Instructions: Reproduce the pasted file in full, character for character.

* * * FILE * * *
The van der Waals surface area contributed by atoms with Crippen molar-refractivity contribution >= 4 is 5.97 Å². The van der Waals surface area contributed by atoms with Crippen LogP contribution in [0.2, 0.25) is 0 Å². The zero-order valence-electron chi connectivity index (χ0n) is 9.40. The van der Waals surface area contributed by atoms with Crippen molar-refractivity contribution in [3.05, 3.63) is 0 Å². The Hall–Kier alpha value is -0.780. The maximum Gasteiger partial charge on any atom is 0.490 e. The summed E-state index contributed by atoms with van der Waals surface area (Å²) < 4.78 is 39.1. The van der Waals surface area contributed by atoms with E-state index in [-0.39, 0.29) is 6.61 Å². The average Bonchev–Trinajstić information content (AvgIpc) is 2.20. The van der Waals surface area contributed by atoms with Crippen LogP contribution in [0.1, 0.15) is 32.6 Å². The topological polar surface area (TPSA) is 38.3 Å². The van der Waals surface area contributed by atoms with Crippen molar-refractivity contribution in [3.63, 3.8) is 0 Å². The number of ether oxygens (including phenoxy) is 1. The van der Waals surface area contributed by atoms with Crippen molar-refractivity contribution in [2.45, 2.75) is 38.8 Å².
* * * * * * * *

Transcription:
The van der Waals surface area contributed by atoms with Crippen molar-refractivity contribution >= 4 is 5.97 Å². The van der Waals surface area contributed by atoms with Crippen LogP contribution in [0.2, 0.25) is 0 Å². The zero-order valence-electron chi connectivity index (χ0n) is 9.40. The van der Waals surface area contributed by atoms with Crippen molar-refractivity contribution in [3.05, 3.63) is 0 Å². The Hall–Kier alpha value is -0.780. The maximum Gasteiger partial charge on any atom is 0.490 e. The summed E-state index contributed by atoms with van der Waals surface area (Å²) < 4.78 is 39.1. The van der Waals surface area contributed by atoms with E-state index in [-0.39, 0.29) is 6.61 Å². The average Bonchev–Trinajstić information content (AvgIpc) is 2.20. The van der Waals surface area contributed by atoms with Crippen LogP contribution in [0.1, 0.15) is 32.6 Å². The topological polar surface area (TPSA) is 38.3 Å². The van der Waals surface area contributed by atoms with Crippen molar-refractivity contribution in [3.63, 3.8) is 0 Å². The number of ether oxygens (including phenoxy) is 1. The van der Waals surface area contributed by atoms with Crippen molar-refractivity contribution in [2.45, 2.75) is 38.8 Å².